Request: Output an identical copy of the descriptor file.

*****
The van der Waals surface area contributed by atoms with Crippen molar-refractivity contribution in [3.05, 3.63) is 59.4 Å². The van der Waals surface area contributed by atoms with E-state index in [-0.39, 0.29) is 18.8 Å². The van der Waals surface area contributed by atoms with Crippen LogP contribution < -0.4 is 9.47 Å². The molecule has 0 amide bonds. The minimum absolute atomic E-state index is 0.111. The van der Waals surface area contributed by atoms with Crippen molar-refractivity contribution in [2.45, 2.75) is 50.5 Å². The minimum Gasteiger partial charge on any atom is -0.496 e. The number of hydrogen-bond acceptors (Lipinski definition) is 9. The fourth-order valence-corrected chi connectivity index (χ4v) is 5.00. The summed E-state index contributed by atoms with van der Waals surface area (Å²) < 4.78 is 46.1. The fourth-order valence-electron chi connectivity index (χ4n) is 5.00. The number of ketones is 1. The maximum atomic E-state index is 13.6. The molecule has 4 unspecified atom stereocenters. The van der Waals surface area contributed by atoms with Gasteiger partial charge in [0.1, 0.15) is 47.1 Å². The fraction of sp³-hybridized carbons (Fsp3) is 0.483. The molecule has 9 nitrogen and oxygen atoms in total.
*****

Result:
The van der Waals surface area contributed by atoms with Crippen molar-refractivity contribution in [3.05, 3.63) is 59.4 Å². The van der Waals surface area contributed by atoms with E-state index in [-0.39, 0.29) is 18.8 Å². The van der Waals surface area contributed by atoms with Crippen LogP contribution < -0.4 is 9.47 Å². The molecule has 0 amide bonds. The minimum absolute atomic E-state index is 0.111. The van der Waals surface area contributed by atoms with Crippen molar-refractivity contribution in [2.45, 2.75) is 50.5 Å². The minimum Gasteiger partial charge on any atom is -0.496 e. The number of hydrogen-bond acceptors (Lipinski definition) is 9. The fourth-order valence-corrected chi connectivity index (χ4v) is 5.00. The summed E-state index contributed by atoms with van der Waals surface area (Å²) < 4.78 is 46.1. The fourth-order valence-electron chi connectivity index (χ4n) is 5.00. The number of ketones is 1. The maximum atomic E-state index is 13.6. The molecule has 4 unspecified atom stereocenters. The van der Waals surface area contributed by atoms with Gasteiger partial charge in [0.1, 0.15) is 47.1 Å². The fraction of sp³-hybridized carbons (Fsp3) is 0.483. The molecule has 9 nitrogen and oxygen atoms in total.